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Perennial beds come alive with colors and textures this time of yearPerennial beds come alive with colors and textures this time of year. There is perhaps no more striking combination than that of the coarsely textured, brightly colored coneflower paired with the delicate greens of an ornamental grass. This combination should be admired not only for its beauty, but also for its hardiness. Grasses and coneflowers thrive regardless of weather. Through last year’s drought and the deluges of this year, these combinations continue to perform with grace and beauty. Those tasked with developing and maintaining a garden of interest regardless of ever varying climatic conditions, will find ornamental grasses and coneflowers a welcome addition. Coneflowers are one of the more striking types of perennials to fill a garden bed. Offering floriferous displays of clear white, purplish pinks and golden yellows, coneflowers can brighten even the blandest of gardens. These plants that are commonly referred to as coneflowers include Echinacea, or Purple Coneflower, Rudbeckia, or Black-Eyed Susan, and Leucanthemum, or Shasta Daisy. All are related as members of the daisy or Asteraceae family. Echinacea, Purple Coneflower, is a stiffly textured, perennial herb, available in a range of heights from 18 to 48 inches. These perennials are prolific bloomers, with white to purple floral displays lasting from midsummer through fall. To encourage even more abundant blooming, dead head spent flowers, or take advantage of its lasting nature, and cut this flower to use for indoor displays. At season’s end, allow the showy, conical seed head to remain, as they provide an excellent food source for finches and other small birds. Cut to the ground in early spring to refresh. Echinacea is extremely tolerant of drought, and also of water, provided a well-drained soil. Additionally, it is adaptable to a pH range from 5.5 to 8.0, depending on the variety grown. For best displays of color, plant Echinacea in full sun (8 hours of sun) to partial shade (4 to 6 hours of sun). Few pests are a problem for this hardy perennial, although Japanese Beetles may occasionally feed on the leaves and petals. Rudbeckia, commonly known as Black-Eyed Susan, is a close relative of Echinacea. This, the official State Flower of Maryland is widely recognized for its brown domed center and vibrant yellow petals. Rudbeckia provide colorful shows from midsummer through fall. Rudbeckia is an excellent cut flower, lasting six to ten days once cut. It, like Echinacea, is a coarsely textured herb of great appeal. Available in a variety of sizes ranging from eight inches to seven feet high, there is a Rudbeckia suited for almost any garden. They prefer full sun and will thrive from neglect, even in the hottest, driest locations. While generally pest free, occasionally, in humid or wet conditions, mildew can affect leaves; provide good air circulation to minimize the occurrence. There are both perennial and annual varieties of Rudbeckia, although the annuals reseed so readily that either type will remain a “perennial” favorite in any garden bed. Leucanthemum, the Shasta Daisy, is a coneflower appropriate for use in shadier locations in the garden. Named for Mt. Shasta, where it was first discovered, this coneflower is a clear white with a bright yellow center. It blooms from early summer through frost. Leucanthemum grow one to three feet tall and two feet wide. They do best in moist, well-drained soil, but will tolerate drought if planted in part shade. Dividing and pinching are required slightly more frequently with this coneflower than with its relatives Echinacea and Rudbeckia. To maintain its dense, compact and vigorous nature, divide the plant every two to three years, and pinch back any taller selections. As like the other coneflowers, Leucanthemum makes an excellent cut flower, and this deadheading will help to promote re-bloom. An ornamental grass planted near the striking form of one of these coneflowers will help to soften their coarse texture and will bring interest and beauty to any corner of the garden. Three excellent ornamental grasses to consider as partners to these coneflowers are Miscanthus ‘Morning Light,’ or Japanese Silver Grass, Pennisetum, or Fountain Grass and Chasmanthium, or Northern Sea Oats. Miscanthus ‘Morning Light’ looks lovely when paired with Echinacea. This grass grows upright, then arching, to approximately four feet high and wide. It has a very fine texture to offset the coarseness of the coneflower. Its leaves are a pale green, with a narrow white stripe of variegation on the margin of the leaf. From a distance the grass appears to be silver. In late fall, a bronze flower plume appears. Grass leaves and plumes dry to a tan and last all winter until cut to the ground. To maintain winter interest, particularly against the dark brown seed heads of Echinacea, do not cut Miscanthus back until February. Miscanthus ‘Morning Light’ is best grown in full sun, and will tolerate the same dry, poor soil conditions Echinacea tolerates. There are few if any insect and disease problems associated with this grass. Rudbeckia provides an excellent display next to Pennisetum. Similar to Miscanthus in texture, this fine-leafed, arching grass is a great compliment to the stiffly upright Rudbeckia. Pennisetum is a large grass growing to 3-4’ high and wide, although smaller varieties are available for more intimate garden spaces. The blades of this grass are a bright green during summer and turn golden in the fall. A reddish flower occurs in summer and lasts into fall. These flowers typically will not hold on through the winter, but the grass’s form makes it a great winter feature. It too should be cut back in February before new growth begins. As with its partner coneflower, Pennisetum will grow best in full sun, in a well-drained soil and will have few pest problems. To compliment Leucanthemum growing in partial shade, try planting Chasmanthium. This is a narrow, upright and somewhat arching ornamental grass that grows 2.5 to 3’ tall and 12-18” wide. Chasmanthium bares dangling, dark green flowers in late summer. These later change to a beautiful reddish color in the fall and last into the winter. Even in their most mature state, the flowers of Chasmanthium make excellent cut flowers. The leaves of this grass have a bluish hue that may be darker green in deeper shade. Leaves turn bronze in the fall and add a beautiful color to the garden, particularly next to the white petals of Leucanthemum. As with the other grasses, take advantage of the winter beauty of Chasmanthium and cut it back only in the spring. A simple pairing of an ornamental grass with a coneflower is sure to please any gardener hoping to add a little interest to a garden. Offering multiple seasons of interest and low maintenance, this combination is guaranteed to be a success.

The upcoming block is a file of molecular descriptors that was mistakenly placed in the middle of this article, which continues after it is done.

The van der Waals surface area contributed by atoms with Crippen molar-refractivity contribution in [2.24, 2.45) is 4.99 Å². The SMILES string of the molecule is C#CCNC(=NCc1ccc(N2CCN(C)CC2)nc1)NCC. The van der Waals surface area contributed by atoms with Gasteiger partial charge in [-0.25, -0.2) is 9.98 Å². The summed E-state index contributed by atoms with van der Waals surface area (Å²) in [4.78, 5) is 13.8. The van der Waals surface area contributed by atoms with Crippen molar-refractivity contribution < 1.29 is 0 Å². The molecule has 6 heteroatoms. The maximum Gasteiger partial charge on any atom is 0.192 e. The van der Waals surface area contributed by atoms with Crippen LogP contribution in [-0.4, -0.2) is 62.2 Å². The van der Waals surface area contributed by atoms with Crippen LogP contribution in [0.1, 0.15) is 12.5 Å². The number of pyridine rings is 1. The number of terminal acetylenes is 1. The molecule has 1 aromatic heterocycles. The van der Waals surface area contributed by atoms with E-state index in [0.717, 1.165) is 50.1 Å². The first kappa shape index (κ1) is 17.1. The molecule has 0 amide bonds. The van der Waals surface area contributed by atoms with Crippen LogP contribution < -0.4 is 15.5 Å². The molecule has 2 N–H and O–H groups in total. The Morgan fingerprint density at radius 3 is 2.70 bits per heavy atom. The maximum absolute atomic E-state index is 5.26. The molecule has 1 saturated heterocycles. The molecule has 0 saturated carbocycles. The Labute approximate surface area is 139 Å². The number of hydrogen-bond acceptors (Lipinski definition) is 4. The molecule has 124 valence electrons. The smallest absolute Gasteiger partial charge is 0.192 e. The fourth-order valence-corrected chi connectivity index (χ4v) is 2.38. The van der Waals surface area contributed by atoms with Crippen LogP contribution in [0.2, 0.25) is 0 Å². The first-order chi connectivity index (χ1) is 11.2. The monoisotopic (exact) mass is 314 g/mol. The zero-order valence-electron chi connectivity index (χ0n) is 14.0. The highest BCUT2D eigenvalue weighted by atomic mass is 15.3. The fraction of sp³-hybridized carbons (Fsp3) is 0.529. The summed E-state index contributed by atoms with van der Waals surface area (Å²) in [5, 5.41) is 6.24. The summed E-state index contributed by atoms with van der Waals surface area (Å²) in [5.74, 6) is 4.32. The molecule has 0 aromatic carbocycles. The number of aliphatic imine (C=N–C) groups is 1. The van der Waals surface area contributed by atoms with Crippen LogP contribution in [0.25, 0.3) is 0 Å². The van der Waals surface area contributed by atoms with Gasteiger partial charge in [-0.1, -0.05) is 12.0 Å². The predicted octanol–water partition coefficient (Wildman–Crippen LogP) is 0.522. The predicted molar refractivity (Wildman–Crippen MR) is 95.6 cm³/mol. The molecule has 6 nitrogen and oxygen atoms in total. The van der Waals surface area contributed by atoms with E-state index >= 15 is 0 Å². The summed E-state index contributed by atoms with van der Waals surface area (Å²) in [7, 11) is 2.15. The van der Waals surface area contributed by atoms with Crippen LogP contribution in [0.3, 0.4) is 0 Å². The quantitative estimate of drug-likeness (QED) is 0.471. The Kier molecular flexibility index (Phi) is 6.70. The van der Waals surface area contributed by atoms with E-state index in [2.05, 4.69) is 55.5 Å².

Gabriel Jaramillo Ambassador Eric Goosby General Manager Global AIDS Coordinator Global Fund to Fight AIDS, Tuberculosis & President’s Emergency Plan for AIDS Relief US Department of State Geneva, Switzerland Washington, DC USA 9 August 2012 Dear Gabriel Jaramillo and Ambassador Eric Goosby: We are writing to call on the Global Fund to immediately